30.   Guerrero v. Guerrero, 362 P.3d 432, 441 (Alaska 2015) (citing Clauson v. Clauson, 831 P.2d 1257, 1264 (Alaska 1992)).

31.   Clauson, 831 P.2d at 1264.

32.   Id.

33.   AS 25.24.160(a)(2)(D), (a)(4)(D).

34.   Guerrero, 362 P.3d at 445 (citing AS 25.24.160(a)(2)(D), (a)(4)(D)).

35.   See Bradbury v. Bradbury, 893 A.2d 607, 609 (Me. 2006) (holding that trial court did not abuse its discretion in determining that husband's anticipated Social Security benefits were too speculative to be considered, given that husband was ten years from retirement and “[b]oth parties' experts expressed the difficulty of calculating the value of his benefits ten years from now”).

36.   Hooper v. Hooper, 188 P.3d 681, 685 (Alaska 2008) (quoting Burcell v. Burcell, 713 P.2d 802, 805 (Alaska 1986)).

37.   Id. at 686 (citing Merrill v. Merrill, 368 P.2d 546, 547 n.4 (Alaska 1962)).

38.   See AS 25.24.160(a)(4)(B) and (C) (identifying “the age and health” and “the earning capacity of the parties” as relevant factors).

39.   See AS 25.24.160(a)(4)(E) (identifying “the conduct of the parties, including whether there has been unreasonable depletion of marital assets,” as a relevant factor).

40.   Gloria did assert while questioning Richard that he abused drugs and that he failed to participate in raising their children, but she made no property-division argument specifically related to those allegations.

41.   Mullins v. Oates, 179 P.3d 930, 941 n.31 (Alaska 2008) ( “[A] party may not raise an issue for the first time on appeal.” (quoting Brandon v. Corr. Corp. of Am., 28 P.3d 269, 280 (Alaska 2001))).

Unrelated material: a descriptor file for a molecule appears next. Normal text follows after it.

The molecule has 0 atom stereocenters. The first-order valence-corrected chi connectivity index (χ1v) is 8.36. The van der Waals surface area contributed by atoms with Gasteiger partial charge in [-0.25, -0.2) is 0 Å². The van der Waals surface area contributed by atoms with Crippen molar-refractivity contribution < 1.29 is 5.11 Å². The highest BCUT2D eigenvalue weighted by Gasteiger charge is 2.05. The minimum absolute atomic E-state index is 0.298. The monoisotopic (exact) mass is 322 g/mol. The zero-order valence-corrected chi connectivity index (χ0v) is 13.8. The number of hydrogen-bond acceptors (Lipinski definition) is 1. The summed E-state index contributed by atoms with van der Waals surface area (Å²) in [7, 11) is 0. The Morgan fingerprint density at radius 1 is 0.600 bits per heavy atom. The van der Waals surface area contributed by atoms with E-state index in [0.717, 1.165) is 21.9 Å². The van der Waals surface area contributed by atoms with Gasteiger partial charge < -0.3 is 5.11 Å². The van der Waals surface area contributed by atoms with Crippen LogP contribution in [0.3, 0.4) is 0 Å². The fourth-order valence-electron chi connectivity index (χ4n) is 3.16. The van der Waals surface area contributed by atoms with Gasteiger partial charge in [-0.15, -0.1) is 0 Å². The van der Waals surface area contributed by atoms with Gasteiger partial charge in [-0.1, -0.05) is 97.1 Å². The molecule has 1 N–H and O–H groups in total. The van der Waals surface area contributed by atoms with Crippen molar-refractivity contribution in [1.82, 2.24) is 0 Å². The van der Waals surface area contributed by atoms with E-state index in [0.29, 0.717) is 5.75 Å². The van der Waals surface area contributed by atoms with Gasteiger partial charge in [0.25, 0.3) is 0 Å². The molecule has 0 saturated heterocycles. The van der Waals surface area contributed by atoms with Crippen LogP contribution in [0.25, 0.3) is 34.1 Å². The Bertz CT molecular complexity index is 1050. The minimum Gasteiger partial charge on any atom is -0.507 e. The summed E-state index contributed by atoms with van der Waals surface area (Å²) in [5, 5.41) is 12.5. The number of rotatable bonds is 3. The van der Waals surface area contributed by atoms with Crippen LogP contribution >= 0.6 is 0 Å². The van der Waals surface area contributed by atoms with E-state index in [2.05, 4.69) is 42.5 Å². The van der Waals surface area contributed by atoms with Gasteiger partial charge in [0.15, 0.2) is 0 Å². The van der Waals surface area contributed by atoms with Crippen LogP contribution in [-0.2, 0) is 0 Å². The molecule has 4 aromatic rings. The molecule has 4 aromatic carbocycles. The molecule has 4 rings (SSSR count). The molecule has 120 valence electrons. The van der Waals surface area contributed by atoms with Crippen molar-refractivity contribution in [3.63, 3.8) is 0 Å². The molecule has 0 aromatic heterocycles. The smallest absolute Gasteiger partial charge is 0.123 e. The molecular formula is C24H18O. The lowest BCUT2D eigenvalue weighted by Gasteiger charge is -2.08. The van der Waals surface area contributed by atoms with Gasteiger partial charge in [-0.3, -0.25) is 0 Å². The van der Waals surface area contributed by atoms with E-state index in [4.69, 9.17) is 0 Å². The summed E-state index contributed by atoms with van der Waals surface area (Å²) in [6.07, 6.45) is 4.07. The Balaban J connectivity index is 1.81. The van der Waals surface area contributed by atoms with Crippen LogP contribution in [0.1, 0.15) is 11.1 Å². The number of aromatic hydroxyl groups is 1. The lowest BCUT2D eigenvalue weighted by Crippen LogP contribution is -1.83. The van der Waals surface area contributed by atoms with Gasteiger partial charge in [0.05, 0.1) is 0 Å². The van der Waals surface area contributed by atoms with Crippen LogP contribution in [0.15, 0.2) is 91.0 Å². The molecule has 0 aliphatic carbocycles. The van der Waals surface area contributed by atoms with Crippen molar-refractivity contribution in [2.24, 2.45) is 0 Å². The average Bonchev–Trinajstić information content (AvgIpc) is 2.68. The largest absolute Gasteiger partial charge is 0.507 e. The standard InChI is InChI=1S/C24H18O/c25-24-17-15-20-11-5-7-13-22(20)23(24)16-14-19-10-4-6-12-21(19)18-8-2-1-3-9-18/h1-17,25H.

42.   Id.

43.   Cf. Dodson v. Dodson, 955 P.2d 902, 912 (Alaska 1998) (discussing extent of trial court's broad discretion in determining whether to give spouse credit for post-separation payments to maintain the marital home).

44.   See Hanlon v. Hanlon, 871 P.2d 229, 232 (Alaska 1994) (applying abuse of discretion standard to “trial court's selection of the cutoff date for segregating marital and non-marital property”).

45.   Gloria also appears to argue that the court unfairly determined the marital portion of her PERS benefits through the date of divorce in 2016 but calculated the marital portion of Richard's FERS benefits only through the date of separation. She is mistaken. The court used the date of separation in 2007 as the end-date of the accrual period for both pensions.

46.   As for the shared liability, Gloria does not explain why this would be an abuse of discretion, and the issue is therefore waived. Brady v. State, 965 P.2d 1, 20 (Alaska 1998) (“Despite our solicitude for pro se litigants, we must conclude that he has waived the claim by failing to brief it adequately.”). Gloria may have intended to waive the issue; in her reply brief she states that “[n]o ruling is required.”

47.   See RESTATEMENT (SECOND) OF JUDGMENTS § 76 cmt. a (AM. LAW. INST. 1982) (“A judgment is of no legal concern to a person who is neither a party to it nor otherwise bound by it under the rules of res judicata.”).

MAASSEN, Justice.